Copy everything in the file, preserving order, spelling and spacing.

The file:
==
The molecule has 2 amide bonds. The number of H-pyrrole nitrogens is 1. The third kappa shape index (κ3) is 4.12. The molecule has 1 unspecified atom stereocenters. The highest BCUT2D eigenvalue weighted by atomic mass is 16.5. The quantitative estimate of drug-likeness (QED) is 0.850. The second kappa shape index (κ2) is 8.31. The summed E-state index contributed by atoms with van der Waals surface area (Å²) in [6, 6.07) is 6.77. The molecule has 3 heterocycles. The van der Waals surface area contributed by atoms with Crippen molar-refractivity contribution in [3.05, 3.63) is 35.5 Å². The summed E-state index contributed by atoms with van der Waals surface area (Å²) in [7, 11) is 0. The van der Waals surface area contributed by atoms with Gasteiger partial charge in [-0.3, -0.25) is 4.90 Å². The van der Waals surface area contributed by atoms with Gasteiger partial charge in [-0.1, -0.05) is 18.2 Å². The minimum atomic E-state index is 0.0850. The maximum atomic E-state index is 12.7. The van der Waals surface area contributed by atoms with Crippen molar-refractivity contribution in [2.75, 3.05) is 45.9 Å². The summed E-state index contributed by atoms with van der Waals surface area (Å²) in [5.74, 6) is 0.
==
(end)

The molecule has 2 amide bonds. The number of H-pyrrole nitrogens is 1. The third kappa shape index (κ3) is 4.12. The molecule has 1 unspecified atom stereocenters. The highest BCUT2D eigenvalue weighted by atomic mass is 16.5. The quantitative estimate of drug-likeness (QED) is 0.850. The second kappa shape index (κ2) is 8.31. The summed E-state index contributed by atoms with van der Waals surface area (Å²) in [6, 6.07) is 6.77. The molecule has 3 heterocycles. The van der Waals surface area contributed by atoms with Crippen molar-refractivity contribution in [3.05, 3.63) is 35.5 Å². The summed E-state index contributed by atoms with van der Waals surface area (Å²) in [7, 11) is 0. The van der Waals surface area contributed by atoms with Gasteiger partial charge in [-0.3, -0.25) is 4.90 Å². The van der Waals surface area contributed by atoms with Gasteiger partial charge in [-0.1, -0.05) is 18.2 Å². The minimum atomic E-state index is 0.0850. The maximum atomic E-state index is 12.7. The van der Waals surface area contributed by atoms with Crippen molar-refractivity contribution in [2.75, 3.05) is 45.9 Å². The summed E-state index contributed by atoms with van der Waals surface area (Å²) in [5.74, 6) is 0.